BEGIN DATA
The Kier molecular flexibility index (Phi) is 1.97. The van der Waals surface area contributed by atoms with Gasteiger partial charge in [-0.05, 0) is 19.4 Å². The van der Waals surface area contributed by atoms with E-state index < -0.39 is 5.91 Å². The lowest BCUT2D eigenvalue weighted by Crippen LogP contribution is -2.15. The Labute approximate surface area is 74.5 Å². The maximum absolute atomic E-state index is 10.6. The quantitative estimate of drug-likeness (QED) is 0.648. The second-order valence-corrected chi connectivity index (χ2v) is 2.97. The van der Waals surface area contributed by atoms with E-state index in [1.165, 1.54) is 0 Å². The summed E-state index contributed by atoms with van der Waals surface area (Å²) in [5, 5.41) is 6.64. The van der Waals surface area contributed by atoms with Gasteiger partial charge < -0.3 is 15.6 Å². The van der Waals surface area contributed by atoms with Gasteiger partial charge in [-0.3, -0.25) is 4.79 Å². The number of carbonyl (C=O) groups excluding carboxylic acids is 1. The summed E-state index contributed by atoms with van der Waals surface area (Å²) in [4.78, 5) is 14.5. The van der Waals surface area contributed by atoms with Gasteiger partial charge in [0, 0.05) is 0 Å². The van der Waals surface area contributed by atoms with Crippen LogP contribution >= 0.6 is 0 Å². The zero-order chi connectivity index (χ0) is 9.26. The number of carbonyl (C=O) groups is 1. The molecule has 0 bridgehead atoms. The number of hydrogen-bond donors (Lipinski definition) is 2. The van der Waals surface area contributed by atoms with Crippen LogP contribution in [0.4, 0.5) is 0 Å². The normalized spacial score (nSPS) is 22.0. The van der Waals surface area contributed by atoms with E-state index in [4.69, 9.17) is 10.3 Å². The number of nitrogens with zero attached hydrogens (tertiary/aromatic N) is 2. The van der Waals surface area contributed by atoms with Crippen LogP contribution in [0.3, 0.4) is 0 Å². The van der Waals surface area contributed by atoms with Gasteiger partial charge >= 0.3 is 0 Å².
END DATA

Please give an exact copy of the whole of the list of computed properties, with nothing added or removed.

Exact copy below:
The Kier molecular flexibility index (Phi) is 1.97. The van der Waals surface area contributed by atoms with Gasteiger partial charge in [-0.05, 0) is 19.4 Å². The van der Waals surface area contributed by atoms with E-state index < -0.39 is 5.91 Å². The lowest BCUT2D eigenvalue weighted by Crippen LogP contribution is -2.15. The Labute approximate surface area is 74.5 Å². The maximum absolute atomic E-state index is 10.6. The quantitative estimate of drug-likeness (QED) is 0.648. The second-order valence-corrected chi connectivity index (χ2v) is 2.97. The van der Waals surface area contributed by atoms with E-state index in [1.165, 1.54) is 0 Å². The summed E-state index contributed by atoms with van der Waals surface area (Å²) in [5, 5.41) is 6.64. The van der Waals surface area contributed by atoms with Gasteiger partial charge < -0.3 is 15.6 Å². The van der Waals surface area contributed by atoms with Gasteiger partial charge in [-0.3, -0.25) is 4.79 Å². The number of carbonyl (C=O) groups excluding carboxylic acids is 1. The summed E-state index contributed by atoms with van der Waals surface area (Å²) in [4.78, 5) is 14.5. The van der Waals surface area contributed by atoms with Gasteiger partial charge in [0, 0.05) is 0 Å². The van der Waals surface area contributed by atoms with Crippen LogP contribution >= 0.6 is 0 Å². The zero-order chi connectivity index (χ0) is 9.26. The number of carbonyl (C=O) groups is 1. The molecule has 0 bridgehead atoms. The number of hydrogen-bond donors (Lipinski definition) is 2. The van der Waals surface area contributed by atoms with Crippen LogP contribution in [0.4, 0.5) is 0 Å². The normalized spacial score (nSPS) is 22.0. The van der Waals surface area contributed by atoms with E-state index in [4.69, 9.17) is 10.3 Å². The number of nitrogens with zero attached hydrogens (tertiary/aromatic N) is 2. The van der Waals surface area contributed by atoms with Crippen LogP contribution in [0.3, 0.4) is 0 Å². The van der Waals surface area contributed by atoms with Gasteiger partial charge >= 0.3 is 0 Å².